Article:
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The legend of Root Boy Slim

The crazy life and untimely death of a larger-than-life blues enigma

Photo: , License: N/A

Photo: , License: N/A

It was at Yale that Slim first encountered one of the linchpin figures of his musical career: his fraternity brother in Delta Kappa Epsilon, the late Bob Greenlee. Greenlee eventually founded the legendary Sanford-based King Snake Records, known for its dedication to Florida blues music. Greenlee and MacKenzie became collaborators, and they formed an outrageous musical act called Young Prince La La, Percy Uptight and the Midnight Creepers. They gained infamy on campus for their tight-fitting outfits and alcohol-fueled debauchery. Historical note: One Delta Kappa Epsilon who didn’t get – or like – the Creepers was George W. Bush; legend posits that Bush and Slim once got into it over some pot. On a visit to the DKE house following his graduation, Slim, who’d earned a degree in American Studies and Black History, sparked up a fattie on the front porch. Bush, exercising his powers as fraternity president, had him removed from the premises.

Root Boy Slim fans know this is not the only time their chubby hero tussled with the highest office in the land. In 1969, while driving an ice cream truck around Washington, D.C., Slim ingested the correct amount of LSD required to inspire him to jump the main fence at the White House. He was apprehended while traversing Richard Nixon’s lawn and later told authorities he was searching for the center of the universe. Slim would eventually brag that he was the first person to make it over the White House fence since the War of 1812, when the British stormed and set fire to President James Madison’s residence, but that’s not entirely accurate. In 1912, Michael Winter made it up to the front door, insisting he had personal business with President Taft. But Root Boy Slim certainly appears to be the first successful post-JFK White House invader, and should be praised for managing such without eating hot lead.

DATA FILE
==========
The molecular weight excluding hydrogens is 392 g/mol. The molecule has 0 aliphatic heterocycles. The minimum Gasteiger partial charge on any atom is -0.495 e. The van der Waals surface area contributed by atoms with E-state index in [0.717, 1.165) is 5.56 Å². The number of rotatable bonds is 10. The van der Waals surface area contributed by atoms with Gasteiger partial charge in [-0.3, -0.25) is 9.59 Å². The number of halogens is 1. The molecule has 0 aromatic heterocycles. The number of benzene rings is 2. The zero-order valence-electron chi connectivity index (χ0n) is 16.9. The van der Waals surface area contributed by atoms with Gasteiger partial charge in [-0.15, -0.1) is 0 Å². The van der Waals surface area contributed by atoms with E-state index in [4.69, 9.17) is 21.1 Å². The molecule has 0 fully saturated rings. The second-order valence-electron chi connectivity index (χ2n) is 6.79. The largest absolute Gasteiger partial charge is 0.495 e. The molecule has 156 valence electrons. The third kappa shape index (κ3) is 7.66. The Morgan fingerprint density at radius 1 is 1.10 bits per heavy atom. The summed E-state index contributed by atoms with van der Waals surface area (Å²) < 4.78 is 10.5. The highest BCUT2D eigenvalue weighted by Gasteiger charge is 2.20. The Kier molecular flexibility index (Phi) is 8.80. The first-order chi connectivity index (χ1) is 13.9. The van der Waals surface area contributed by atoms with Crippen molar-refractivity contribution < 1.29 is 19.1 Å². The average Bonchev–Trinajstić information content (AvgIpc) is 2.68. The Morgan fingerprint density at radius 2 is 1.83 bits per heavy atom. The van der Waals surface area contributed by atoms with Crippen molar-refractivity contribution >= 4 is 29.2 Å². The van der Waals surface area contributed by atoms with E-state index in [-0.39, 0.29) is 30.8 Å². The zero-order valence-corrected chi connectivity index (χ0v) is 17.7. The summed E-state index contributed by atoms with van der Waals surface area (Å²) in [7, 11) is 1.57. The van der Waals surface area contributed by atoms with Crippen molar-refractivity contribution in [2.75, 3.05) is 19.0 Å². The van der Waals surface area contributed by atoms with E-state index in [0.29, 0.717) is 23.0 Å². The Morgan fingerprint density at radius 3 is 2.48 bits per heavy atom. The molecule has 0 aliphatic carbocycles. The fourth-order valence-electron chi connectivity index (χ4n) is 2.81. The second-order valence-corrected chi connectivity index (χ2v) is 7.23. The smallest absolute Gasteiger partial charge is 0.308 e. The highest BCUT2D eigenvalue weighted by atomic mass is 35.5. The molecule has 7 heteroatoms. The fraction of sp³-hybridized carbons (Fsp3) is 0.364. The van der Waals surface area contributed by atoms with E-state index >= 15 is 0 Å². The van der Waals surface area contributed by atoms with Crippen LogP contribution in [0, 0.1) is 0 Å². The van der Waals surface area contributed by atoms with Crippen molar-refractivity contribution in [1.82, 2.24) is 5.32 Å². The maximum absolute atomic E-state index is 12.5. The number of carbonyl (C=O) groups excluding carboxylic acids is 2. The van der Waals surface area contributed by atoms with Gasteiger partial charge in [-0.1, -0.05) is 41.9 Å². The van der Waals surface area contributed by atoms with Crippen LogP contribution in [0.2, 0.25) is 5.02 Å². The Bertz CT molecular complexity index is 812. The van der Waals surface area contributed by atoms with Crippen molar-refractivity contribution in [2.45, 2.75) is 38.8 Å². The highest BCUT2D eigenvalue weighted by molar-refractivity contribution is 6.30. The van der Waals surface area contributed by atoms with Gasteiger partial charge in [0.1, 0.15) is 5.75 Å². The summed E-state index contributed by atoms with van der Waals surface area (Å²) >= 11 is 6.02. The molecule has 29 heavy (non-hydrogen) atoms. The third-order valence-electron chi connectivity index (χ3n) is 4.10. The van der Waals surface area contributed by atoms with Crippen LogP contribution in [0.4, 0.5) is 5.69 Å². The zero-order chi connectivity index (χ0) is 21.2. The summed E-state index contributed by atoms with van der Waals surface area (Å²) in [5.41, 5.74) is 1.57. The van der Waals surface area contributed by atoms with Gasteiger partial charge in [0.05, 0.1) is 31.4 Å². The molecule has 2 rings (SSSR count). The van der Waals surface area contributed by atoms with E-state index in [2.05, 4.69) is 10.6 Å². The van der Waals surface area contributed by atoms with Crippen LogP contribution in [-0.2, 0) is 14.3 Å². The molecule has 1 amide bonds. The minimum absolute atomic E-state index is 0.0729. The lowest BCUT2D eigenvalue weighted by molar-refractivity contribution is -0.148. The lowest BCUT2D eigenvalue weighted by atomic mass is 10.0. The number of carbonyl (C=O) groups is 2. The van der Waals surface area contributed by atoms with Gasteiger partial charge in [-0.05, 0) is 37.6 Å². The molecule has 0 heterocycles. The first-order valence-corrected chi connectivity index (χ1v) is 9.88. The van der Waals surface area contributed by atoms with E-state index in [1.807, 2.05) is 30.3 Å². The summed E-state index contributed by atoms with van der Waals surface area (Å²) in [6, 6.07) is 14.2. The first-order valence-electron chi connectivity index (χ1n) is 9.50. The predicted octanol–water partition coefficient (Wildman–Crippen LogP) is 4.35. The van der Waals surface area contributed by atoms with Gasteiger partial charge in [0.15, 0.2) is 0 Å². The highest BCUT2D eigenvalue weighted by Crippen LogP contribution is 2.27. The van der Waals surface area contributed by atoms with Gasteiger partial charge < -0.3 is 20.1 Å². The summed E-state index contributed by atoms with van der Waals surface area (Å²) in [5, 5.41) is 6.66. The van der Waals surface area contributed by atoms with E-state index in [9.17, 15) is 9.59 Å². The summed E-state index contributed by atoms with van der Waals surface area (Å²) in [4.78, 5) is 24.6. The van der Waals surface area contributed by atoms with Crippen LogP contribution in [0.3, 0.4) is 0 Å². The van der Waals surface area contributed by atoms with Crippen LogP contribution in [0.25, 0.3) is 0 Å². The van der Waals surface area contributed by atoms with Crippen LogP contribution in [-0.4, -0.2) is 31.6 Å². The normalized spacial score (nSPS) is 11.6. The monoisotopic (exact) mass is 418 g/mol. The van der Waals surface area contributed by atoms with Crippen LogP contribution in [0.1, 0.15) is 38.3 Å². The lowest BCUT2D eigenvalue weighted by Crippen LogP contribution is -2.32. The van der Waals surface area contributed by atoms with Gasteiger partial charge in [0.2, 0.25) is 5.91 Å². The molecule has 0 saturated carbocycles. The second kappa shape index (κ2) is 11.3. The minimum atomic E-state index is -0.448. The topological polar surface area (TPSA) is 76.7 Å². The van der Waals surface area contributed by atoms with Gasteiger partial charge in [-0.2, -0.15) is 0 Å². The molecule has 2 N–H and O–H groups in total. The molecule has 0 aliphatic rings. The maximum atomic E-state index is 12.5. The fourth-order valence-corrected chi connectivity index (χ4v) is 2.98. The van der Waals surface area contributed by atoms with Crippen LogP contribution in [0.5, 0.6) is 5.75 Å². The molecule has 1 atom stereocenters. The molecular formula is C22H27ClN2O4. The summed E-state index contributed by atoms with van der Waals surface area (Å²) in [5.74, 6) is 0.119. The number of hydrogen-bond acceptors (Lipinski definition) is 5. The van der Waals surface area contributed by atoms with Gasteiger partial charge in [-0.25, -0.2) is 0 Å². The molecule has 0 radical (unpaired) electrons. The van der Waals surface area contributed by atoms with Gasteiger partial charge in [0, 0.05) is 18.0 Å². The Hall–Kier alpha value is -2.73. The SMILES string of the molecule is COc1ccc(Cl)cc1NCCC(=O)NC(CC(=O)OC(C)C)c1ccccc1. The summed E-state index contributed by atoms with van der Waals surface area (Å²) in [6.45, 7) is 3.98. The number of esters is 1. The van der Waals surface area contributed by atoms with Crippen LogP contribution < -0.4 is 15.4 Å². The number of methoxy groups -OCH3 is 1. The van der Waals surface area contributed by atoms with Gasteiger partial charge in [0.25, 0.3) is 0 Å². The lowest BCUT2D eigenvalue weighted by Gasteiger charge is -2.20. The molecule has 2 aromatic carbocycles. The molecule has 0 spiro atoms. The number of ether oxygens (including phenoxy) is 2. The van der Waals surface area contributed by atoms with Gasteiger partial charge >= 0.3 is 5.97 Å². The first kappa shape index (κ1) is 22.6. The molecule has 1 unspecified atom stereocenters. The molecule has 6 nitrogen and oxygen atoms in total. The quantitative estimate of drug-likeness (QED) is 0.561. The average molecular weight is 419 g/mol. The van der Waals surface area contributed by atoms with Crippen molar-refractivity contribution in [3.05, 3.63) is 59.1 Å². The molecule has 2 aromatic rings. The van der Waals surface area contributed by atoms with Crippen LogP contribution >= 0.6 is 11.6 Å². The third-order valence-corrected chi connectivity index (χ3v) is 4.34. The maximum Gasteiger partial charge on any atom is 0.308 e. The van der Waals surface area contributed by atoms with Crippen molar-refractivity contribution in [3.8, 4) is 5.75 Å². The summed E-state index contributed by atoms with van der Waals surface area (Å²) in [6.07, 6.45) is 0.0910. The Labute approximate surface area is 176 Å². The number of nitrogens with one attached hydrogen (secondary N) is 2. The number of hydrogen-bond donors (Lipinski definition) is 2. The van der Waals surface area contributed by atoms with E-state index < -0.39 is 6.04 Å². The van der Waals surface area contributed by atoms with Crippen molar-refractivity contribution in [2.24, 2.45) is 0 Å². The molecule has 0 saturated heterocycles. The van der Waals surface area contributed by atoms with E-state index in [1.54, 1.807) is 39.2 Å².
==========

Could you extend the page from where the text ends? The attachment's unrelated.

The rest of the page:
Treatment following the White House incident revealed that Slim had more than a mere “wild side” – doctors diagnosed him with schizophrenia, a disorder that required treatment for the rest of his life. Once a month he would get a shot of the anti-psychotic Prolixin to keep his demons at bay. Since he never really lived a 9-to-5 life, Slim would often miss a dose, and that (coupled with party-related chemical ingestion that could turn him from an astute scholar into a blithering idiot) begat several tales that are now part of his mythos: a stolen street sweeper in Atlanta, a stint at attempting to direct traffic (seated, from the middle of the road) in Jamaica. Friends and family may have wrung their hands over these episodes, but the trouble he got into was never malicious. Despite his problems, they knew their Root Boy Slim was, at heart, a good boy.

“He was a very social person,” remembers California resident Duane Straub, head of the Root Boy Slim fan club. “He would take out this phone book, open it up and say, ‘Duane, I’m dialin’ around the world.’ And he would just call people. He really was the same person on and off the stage.”

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